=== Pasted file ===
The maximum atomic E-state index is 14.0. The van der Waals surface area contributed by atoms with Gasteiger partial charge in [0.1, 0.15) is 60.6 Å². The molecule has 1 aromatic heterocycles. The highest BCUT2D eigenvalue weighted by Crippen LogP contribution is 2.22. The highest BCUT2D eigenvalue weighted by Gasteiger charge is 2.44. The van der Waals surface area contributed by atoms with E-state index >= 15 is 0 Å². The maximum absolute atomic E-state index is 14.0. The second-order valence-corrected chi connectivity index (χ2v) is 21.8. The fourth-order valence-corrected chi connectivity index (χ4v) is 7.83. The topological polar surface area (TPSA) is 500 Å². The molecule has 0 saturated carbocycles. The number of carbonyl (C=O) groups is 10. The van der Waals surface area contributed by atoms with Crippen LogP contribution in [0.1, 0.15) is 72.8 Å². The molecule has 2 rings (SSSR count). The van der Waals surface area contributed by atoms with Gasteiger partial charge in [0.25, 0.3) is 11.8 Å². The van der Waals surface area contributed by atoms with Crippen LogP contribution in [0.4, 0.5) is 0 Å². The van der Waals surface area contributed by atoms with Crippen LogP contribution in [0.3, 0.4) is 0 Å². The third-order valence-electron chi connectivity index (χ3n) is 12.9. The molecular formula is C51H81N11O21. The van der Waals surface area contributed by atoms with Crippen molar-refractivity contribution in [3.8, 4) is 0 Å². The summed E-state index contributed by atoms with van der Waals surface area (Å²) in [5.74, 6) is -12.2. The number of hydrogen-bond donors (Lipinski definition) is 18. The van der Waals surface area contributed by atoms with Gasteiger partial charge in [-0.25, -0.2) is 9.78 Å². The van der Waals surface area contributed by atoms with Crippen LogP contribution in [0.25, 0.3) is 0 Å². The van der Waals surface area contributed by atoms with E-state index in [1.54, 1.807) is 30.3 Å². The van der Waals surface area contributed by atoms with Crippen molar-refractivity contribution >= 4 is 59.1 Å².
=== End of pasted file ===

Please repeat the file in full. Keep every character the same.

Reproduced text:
The maximum atomic E-state index is 14.0. The van der Waals surface area contributed by atoms with Gasteiger partial charge in [0.1, 0.15) is 60.6 Å². The molecule has 1 aromatic heterocycles. The highest BCUT2D eigenvalue weighted by Crippen LogP contribution is 2.22. The highest BCUT2D eigenvalue weighted by Gasteiger charge is 2.44. The van der Waals surface area contributed by atoms with E-state index >= 15 is 0 Å². The maximum absolute atomic E-state index is 14.0. The second-order valence-corrected chi connectivity index (χ2v) is 21.8. The fourth-order valence-corrected chi connectivity index (χ4v) is 7.83. The topological polar surface area (TPSA) is 500 Å². The molecule has 0 saturated carbocycles. The number of carbonyl (C=O) groups is 10. The van der Waals surface area contributed by atoms with Crippen LogP contribution in [0.1, 0.15) is 72.8 Å². The molecule has 2 rings (SSSR count). The van der Waals surface area contributed by atoms with Gasteiger partial charge in [0.25, 0.3) is 11.8 Å². The van der Waals surface area contributed by atoms with Crippen LogP contribution in [0.4, 0.5) is 0 Å². The van der Waals surface area contributed by atoms with Crippen LogP contribution in [0.3, 0.4) is 0 Å². The third-order valence-electron chi connectivity index (χ3n) is 12.9. The molecular formula is C51H81N11O21. The van der Waals surface area contributed by atoms with Crippen molar-refractivity contribution in [3.8, 4) is 0 Å². The summed E-state index contributed by atoms with van der Waals surface area (Å²) in [5.74, 6) is -12.2. The number of hydrogen-bond donors (Lipinski definition) is 18. The van der Waals surface area contributed by atoms with Gasteiger partial charge in [-0.25, -0.2) is 9.78 Å². The van der Waals surface area contributed by atoms with Crippen LogP contribution in [0.25, 0.3) is 0 Å². The van der Waals surface area contributed by atoms with E-state index in [1.54, 1.807) is 30.3 Å². The van der Waals surface area contributed by atoms with Crippen molar-refractivity contribution >= 4 is 59.1 Å².